equation of state known as the ideal gas law.
Ideal Gases
Molecules have zero volume
No intermolecular forces
Elastic collisions with walls of container
Works well for the Earth’s atmosphere
Molar Form
Variables
Pressure (p)
Volume (V)
Temperature (T)
Number of moles (n)
Ideal Gas Law
pV
*
 R (constant)
nT
Exercise: Determine units of R*
Universal Gas Constant
*
R
= 8.314
-1
-1
Jmol K
Ideal Gas Law: Molar Form
pV  nR T
*
Memorize this!
Sealed Container
cylinder
Gas
n fixed
Massless, Frictionless Piston
piston
Gas
Weights can be added or removed to change
pressure
Equilibrium  internal pressure = external pressure
Gas
Keep T fixed, Vary p
*
nR T constant
V

p
p
i.e., pressure and volume
are inversely proportional
(Boyle’s Law)
Increase Pressure
Increase Pressure
Increase Pressure
Ideal gas law
 V decreases
Increase Pressure
Ideal gas law
 V decreases
Increase Pressure
Ideal gas law
 V decreases
Decrease Pressure
Decrease Pressure
Decrease Pressure
Ideal gas law
 V increases
Decrease Pressure
Ideal gas law
 V increases
Decrease Pressure
Ideal gas law
 V increases
Keep p fixed, Vary T
nR T  nR * 
T
V
 
p
 p 
*
i.e., volume is directly
proportional to temperature
Increase T
Ideal gas law
 V increases
Apply Heat
Increase T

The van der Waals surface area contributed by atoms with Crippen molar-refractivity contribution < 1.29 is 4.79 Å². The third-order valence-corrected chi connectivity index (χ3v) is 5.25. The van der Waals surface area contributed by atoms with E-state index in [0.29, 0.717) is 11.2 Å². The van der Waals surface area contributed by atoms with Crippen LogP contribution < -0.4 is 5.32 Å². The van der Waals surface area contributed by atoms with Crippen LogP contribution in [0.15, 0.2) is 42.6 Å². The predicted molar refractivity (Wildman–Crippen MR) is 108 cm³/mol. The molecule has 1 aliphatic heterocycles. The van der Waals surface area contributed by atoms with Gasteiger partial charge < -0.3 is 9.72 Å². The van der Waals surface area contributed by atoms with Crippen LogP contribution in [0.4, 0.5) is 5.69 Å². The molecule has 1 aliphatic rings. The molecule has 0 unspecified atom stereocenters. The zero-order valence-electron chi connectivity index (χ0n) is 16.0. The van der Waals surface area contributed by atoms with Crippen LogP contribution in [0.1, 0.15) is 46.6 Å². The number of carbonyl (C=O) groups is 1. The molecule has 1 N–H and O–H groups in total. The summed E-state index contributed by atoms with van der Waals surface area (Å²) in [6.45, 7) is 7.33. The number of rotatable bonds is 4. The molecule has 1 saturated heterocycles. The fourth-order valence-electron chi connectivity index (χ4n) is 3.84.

Ideal gas law
 V increases
Apply Heat
Increase T
Ideal gas law
 V increases
Apply Heat
Decrease T
Ideal gas law
 V decreases
Apply Cooling
Decrease T
Ideal gas law
 V decreases
Apply Cooling
Decrease T
Ideal gas law
 V decreases
Apply Cooling
Fix V
 nR
p  
 V
*

T

i.e., p is directly proportional to T
Increase T
Ideal gas law
 p increases
Piston doesn’t
move
Pressure
builds up
Apply Heat
(internal pressure 
external pressure)
Exercise
n = 1.00 mol
V = 1.00 m3
T = 300 K
Calculate p (in Pa)
Solution

1.00mol  8.314J  mol
p
1.00m
 2490J  m
3
3
 2490N  m  m
2
3
 2490N  m  2490Pa
1
K
1
 300K
Partial Pressure
Consider a mixture of k gases
Volume, V; temperature, T; pressure,
p; # moles = n
ni = # moles of gas i

n1 + n 2 +  + n k = n
Partial pressure, pi:
*
ni R T
pi 
V
Dalton’s Law
k
p

p
 i
i 1
Proof

RT
pi    ni 

i 1
 i 1  V
*
nR T

V
k
k
*
Ratios
pi ni

p n
Ratio of partial pressure to total pressure = mole fraction
Partial Volume
*
ni R T
Vi 
p
Volume Ratios
Vi ni

V
n
Explains why mole fractions are also
called volume fractions.
Ideal Gas Law – Mass Version
pV  nR T
*